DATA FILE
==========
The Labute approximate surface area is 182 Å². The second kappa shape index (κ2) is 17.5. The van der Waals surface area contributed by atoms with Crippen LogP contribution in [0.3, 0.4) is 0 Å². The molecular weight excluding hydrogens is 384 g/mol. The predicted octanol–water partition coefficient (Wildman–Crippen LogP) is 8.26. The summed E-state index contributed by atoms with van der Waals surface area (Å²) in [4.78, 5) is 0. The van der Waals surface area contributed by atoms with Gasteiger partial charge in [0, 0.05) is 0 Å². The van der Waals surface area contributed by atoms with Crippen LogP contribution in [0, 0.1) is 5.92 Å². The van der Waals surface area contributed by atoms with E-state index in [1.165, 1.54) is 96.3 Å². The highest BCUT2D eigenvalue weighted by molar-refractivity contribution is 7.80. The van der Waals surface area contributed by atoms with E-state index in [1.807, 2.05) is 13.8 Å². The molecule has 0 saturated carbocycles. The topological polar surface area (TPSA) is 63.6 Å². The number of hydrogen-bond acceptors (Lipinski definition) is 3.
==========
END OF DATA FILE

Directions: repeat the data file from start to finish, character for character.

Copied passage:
The Labute approximate surface area is 182 Å². The second kappa shape index (κ2) is 17.5. The van der Waals surface area contributed by atoms with Crippen LogP contribution in [0.3, 0.4) is 0 Å². The molecular weight excluding hydrogens is 384 g/mol. The predicted octanol–water partition coefficient (Wildman–Crippen LogP) is 8.26. The summed E-state index contributed by atoms with van der Waals surface area (Å²) in [4.78, 5) is 0. The van der Waals surface area contributed by atoms with Gasteiger partial charge in [0, 0.05) is 0 Å². The van der Waals surface area contributed by atoms with Crippen LogP contribution in [0, 0.1) is 5.92 Å². The van der Waals surface area contributed by atoms with E-state index in [1.165, 1.54) is 96.3 Å². The highest BCUT2D eigenvalue weighted by molar-refractivity contribution is 7.80. The van der Waals surface area contributed by atoms with E-state index in [1.807, 2.05) is 13.8 Å². The molecule has 0 saturated carbocycles. The topological polar surface area (TPSA) is 63.6 Å². The number of hydrogen-bond acceptors (Lipinski definition) is 3.